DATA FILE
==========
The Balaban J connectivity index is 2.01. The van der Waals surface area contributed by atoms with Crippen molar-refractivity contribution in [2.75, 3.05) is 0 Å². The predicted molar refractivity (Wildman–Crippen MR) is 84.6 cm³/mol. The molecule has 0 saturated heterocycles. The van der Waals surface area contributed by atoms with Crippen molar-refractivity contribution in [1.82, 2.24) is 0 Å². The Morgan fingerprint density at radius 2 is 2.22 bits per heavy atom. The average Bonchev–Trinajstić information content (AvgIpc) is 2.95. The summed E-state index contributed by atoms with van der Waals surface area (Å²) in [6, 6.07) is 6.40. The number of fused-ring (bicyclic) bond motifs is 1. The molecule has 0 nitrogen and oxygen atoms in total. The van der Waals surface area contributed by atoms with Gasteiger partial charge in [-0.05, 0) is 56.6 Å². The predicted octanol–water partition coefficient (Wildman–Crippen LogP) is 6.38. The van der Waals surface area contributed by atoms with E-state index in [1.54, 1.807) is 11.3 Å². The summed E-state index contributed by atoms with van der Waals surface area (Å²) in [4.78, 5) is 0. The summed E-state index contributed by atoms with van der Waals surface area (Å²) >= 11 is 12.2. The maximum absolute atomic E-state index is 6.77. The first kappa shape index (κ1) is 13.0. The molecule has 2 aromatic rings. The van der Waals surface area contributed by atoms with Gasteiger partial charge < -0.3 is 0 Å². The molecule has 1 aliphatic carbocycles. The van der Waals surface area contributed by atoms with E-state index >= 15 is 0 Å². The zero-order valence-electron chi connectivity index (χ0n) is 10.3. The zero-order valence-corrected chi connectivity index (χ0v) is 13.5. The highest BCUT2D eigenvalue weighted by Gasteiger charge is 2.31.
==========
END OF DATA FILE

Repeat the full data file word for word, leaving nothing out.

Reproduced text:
The Balaban J connectivity index is 2.01. The van der Waals surface area contributed by atoms with Crippen molar-refractivity contribution in [2.75, 3.05) is 0 Å². The predicted molar refractivity (Wildman–Crippen MR) is 84.6 cm³/mol. The molecule has 0 saturated heterocycles. The van der Waals surface area contributed by atoms with Crippen molar-refractivity contribution in [1.82, 2.24) is 0 Å². The Morgan fingerprint density at radius 2 is 2.22 bits per heavy atom. The average Bonchev–Trinajstić information content (AvgIpc) is 2.95. The summed E-state index contributed by atoms with van der Waals surface area (Å²) in [6, 6.07) is 6.40. The number of fused-ring (bicyclic) bond motifs is 1. The molecule has 0 nitrogen and oxygen atoms in total. The van der Waals surface area contributed by atoms with Gasteiger partial charge in [-0.05, 0) is 56.6 Å². The predicted octanol–water partition coefficient (Wildman–Crippen LogP) is 6.38. The van der Waals surface area contributed by atoms with E-state index in [1.54, 1.807) is 11.3 Å². The summed E-state index contributed by atoms with van der Waals surface area (Å²) in [4.78, 5) is 0. The summed E-state index contributed by atoms with van der Waals surface area (Å²) >= 11 is 12.2. The maximum absolute atomic E-state index is 6.77. The first kappa shape index (κ1) is 13.0. The molecule has 2 aromatic rings. The van der Waals surface area contributed by atoms with Gasteiger partial charge < -0.3 is 0 Å². The molecule has 1 aliphatic carbocycles. The van der Waals surface area contributed by atoms with E-state index >= 15 is 0 Å². The zero-order valence-electron chi connectivity index (χ0n) is 10.3. The zero-order valence-corrected chi connectivity index (χ0v) is 13.5. The highest BCUT2D eigenvalue weighted by Gasteiger charge is 2.31.